Ozoma (MH519v)

Ozoma (MH519v)
Simplex Glyph

Glyph or Iconographic Image Description: 

This black and white drawing of the simplex glyph for the personal name Ozoma ("Monkey," attested as a man's name), shows the head of a monkey in profile facing toward the viewer's right. Its hair stands up on end. Its visible eye is open, and it has short lines around it that make the eye appear wide open. It has a pointed nose, protruding teeth, and something hanging down from its ear (possibly an earring).

Description, Credit: 

Stephanie Wood

Added Analysis: 

The glyph for monkey very typically shows the hair (tzontli) on the top of its head standing up, and sometimes the hair is long and thick, and so very noticeable. Perhaps this portrayal of hair is meant to serve as a phonetic complement for the "zom" in the middle of the root ozoma, given that "tzon-" stands for hair.

The ozomatli is a day sign in the 260-day calendar called the tonalpohualli, so it was given as a name to babies born on its day. There was also a divine force or deity named Ozomatli, which, according to Desmond Morris (Monkey, 2013, 41), was "the companion spirit and servant of the god Xochipilli, the deity of music and dance. In paintings it is depicted dressed in malinalli herbs and with white, oval earrings with pointed ends." The wide-open eye of this particular version of ozomatli is also found in other manuscripts and may be, along with the hair, a diagnostic. The lines around the eye may intentionally add some tonalli, energizing force, as found in the name Totonametl (MH525r) and Atonal (MH624v), below.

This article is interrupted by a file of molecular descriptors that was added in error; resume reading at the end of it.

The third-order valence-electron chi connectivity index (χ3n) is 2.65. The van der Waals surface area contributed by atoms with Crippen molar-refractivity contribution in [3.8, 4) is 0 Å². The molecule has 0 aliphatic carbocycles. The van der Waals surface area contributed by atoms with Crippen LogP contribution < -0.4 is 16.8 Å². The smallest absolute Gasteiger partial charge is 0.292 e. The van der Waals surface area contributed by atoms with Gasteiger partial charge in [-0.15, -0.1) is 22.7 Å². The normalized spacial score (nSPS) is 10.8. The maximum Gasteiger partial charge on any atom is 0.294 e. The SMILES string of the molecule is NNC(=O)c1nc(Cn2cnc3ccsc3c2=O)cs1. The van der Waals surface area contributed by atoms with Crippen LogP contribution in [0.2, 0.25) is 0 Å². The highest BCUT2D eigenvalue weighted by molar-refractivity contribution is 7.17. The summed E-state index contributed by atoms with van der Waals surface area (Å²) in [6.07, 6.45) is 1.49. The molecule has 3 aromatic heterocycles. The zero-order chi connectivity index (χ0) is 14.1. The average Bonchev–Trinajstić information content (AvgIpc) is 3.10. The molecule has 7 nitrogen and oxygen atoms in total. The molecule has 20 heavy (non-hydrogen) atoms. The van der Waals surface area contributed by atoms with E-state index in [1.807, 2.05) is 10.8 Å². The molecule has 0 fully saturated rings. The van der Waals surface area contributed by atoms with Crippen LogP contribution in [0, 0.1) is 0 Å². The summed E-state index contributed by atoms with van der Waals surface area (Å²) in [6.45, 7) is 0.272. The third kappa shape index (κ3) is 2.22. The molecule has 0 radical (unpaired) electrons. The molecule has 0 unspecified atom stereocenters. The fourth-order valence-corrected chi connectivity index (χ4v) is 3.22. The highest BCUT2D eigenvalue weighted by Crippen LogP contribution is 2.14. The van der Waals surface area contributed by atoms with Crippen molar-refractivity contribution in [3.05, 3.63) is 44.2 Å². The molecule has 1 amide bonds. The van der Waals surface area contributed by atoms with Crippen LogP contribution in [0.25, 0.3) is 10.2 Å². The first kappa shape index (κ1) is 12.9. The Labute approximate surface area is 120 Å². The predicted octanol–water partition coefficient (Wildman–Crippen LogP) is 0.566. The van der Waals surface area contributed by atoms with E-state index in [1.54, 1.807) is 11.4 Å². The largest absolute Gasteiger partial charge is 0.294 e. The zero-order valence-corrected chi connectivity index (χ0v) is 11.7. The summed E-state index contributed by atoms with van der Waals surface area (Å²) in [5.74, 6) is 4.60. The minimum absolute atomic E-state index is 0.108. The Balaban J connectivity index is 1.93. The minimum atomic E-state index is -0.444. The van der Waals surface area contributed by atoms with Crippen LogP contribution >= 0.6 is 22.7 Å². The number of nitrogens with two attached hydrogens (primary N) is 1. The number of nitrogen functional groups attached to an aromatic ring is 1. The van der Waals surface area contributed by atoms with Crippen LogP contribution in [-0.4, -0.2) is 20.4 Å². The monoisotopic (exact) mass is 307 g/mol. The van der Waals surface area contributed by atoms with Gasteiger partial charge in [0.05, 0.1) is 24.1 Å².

Typically, a calendrical name would not only have the day sign but also a companion number from 1 to 13. By 1560, it is not unusual to see such numbers dropping away, whether inadvertently or possibly suppressed in the colonial context where consulting the pre-contact divinatory calendar could upset the local clergy. Perhaps the lines around the eye summon up the verb zoma, to frown in anger, also in a complementary phonetic role.

Added Analysis, Credit: 

Stephanie Wood

Gloss Image: 
Gloss Diplomatic Transcription: 

antonio oçoma

Gloss Normalization: 

Antonio Ozoma

Gloss Analysis, Credit: 

Stephanie Wood

Date of Manuscript: 

1560

Creator's Location (and place coverage): 

Huejotzingo, Puebla, Mexico

Syntax: 
Cultural Content, Credit: 

Stephanie Wood

Shapes and Perspectives: 
Keywords: 

monkeys, monos, calendarios, tonalpohualli, días, deidades, deities, divinities, divine forces, ozomatli

Glyph or Iconographic Image: 
Relevant Nahuatl Dictionary Word(s): 
Glyph/Icon Name, Spanish Translation: 

El Mono

Spanish Translation, Credit: 

Stephanie Wood

Image Source: 

Matrícula de Huexotzinco, folio 519v, World Digital Library. https://www.loc.gov/resource/gdcwdl.wdl_15282/?sp=118&st=image

Image Source, Rights: 

This manuscript is hosted by the Library of Congress and the World Digital Library; used here with the Creative Commons, “Attribution-NonCommercial-ShareAlike 3.0 License” (CC-BY-NC-SAq 3.0).

Orthography: 
Historical Contextualizing Image: